Mineral rights contracts are use-it-or-lose-it deals. If companies don’t drill within a certain time frame, they lose the rights to drill on leased land and their up-front investment in those leases. So they are incentivized to keep drilling, at least a little bit. And, given the technology and economics of horizontal drilling, if they have to drill one well to keep a lease deal alive, it makes more sense to drill lots of wells on that same lease.

They’re already on the hook for transportation costs. By themselves, sunk costs never justify spending more money on a bad project. But if producers expect to remain in business long-term, it’s best they not burn their bridges with the trail and pipeline companies with which they already have long-term oil and gas transportation contracts.

The costs of keeping active well producing are much lower than drilling new wells. It rarely makes economic sense to just cap a producing well. Continued production at low cost softens the blow of reduced exploration and fewer finds, at least in the short- to mid-terms.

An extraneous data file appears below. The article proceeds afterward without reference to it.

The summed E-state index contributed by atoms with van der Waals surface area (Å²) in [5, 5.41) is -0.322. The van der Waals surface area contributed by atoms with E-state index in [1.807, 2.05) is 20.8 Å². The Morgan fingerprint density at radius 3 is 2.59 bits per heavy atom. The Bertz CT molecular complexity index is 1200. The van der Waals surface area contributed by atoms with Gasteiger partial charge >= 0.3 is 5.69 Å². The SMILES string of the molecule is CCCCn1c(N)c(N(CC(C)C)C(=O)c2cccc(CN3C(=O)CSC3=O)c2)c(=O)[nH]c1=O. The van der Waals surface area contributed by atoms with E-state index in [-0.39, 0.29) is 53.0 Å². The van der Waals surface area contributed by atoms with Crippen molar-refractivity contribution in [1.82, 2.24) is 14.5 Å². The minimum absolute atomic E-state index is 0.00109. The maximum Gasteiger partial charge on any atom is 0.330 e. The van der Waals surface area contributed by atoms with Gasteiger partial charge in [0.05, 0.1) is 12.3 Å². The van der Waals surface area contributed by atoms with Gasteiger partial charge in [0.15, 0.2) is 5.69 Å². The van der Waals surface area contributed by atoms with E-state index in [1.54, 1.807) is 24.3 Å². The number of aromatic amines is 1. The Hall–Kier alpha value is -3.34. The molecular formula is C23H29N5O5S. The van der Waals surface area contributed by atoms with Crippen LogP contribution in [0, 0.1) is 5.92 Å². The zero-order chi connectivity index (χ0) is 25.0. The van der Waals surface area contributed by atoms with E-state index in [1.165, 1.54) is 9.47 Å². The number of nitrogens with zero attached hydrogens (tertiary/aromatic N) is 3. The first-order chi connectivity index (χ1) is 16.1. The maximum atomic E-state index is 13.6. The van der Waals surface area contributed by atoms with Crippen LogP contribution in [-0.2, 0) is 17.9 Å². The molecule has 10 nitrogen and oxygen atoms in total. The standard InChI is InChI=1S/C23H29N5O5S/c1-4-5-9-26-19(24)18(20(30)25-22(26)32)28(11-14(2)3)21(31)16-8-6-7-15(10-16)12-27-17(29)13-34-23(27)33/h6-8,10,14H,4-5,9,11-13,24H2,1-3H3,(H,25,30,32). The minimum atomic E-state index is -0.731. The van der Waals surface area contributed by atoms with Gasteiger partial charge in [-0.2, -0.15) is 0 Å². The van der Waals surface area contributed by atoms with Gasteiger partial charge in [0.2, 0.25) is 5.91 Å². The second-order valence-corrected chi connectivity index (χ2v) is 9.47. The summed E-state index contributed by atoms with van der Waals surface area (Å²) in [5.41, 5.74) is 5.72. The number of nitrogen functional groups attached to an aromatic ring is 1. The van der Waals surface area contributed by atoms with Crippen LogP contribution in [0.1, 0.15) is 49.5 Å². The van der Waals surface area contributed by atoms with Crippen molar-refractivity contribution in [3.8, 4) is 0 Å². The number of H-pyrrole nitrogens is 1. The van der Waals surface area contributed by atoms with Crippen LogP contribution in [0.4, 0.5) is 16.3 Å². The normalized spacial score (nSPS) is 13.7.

Forecasts are rarely right. Sadly, economic forecasts for both the energy market and the macroeconomic are rarely correct beyond the 12-18 month time frame. There’s nearly always some unforeseen and unforeseeable event or series of events that changes things entirely. Thus, energy companies that can keep their costs down, find operating efficiencies, locate new capital and stay in the game know they are positioning themselves for the next growth opportunity.

Global instability favors a return to higher energy prices. Whether it’s heightened threats of, or the actual outbreak of, war in the Middle East, a decision by the Saudis to reign in their production or huge new demand from a booming third world, chances are something will happen in the global geo-political and/or economic world that will push energy prices higher again. Exactly when and how high remain hard to predict, but predicting a return to higher prices in general does not qualify as going out on a limb.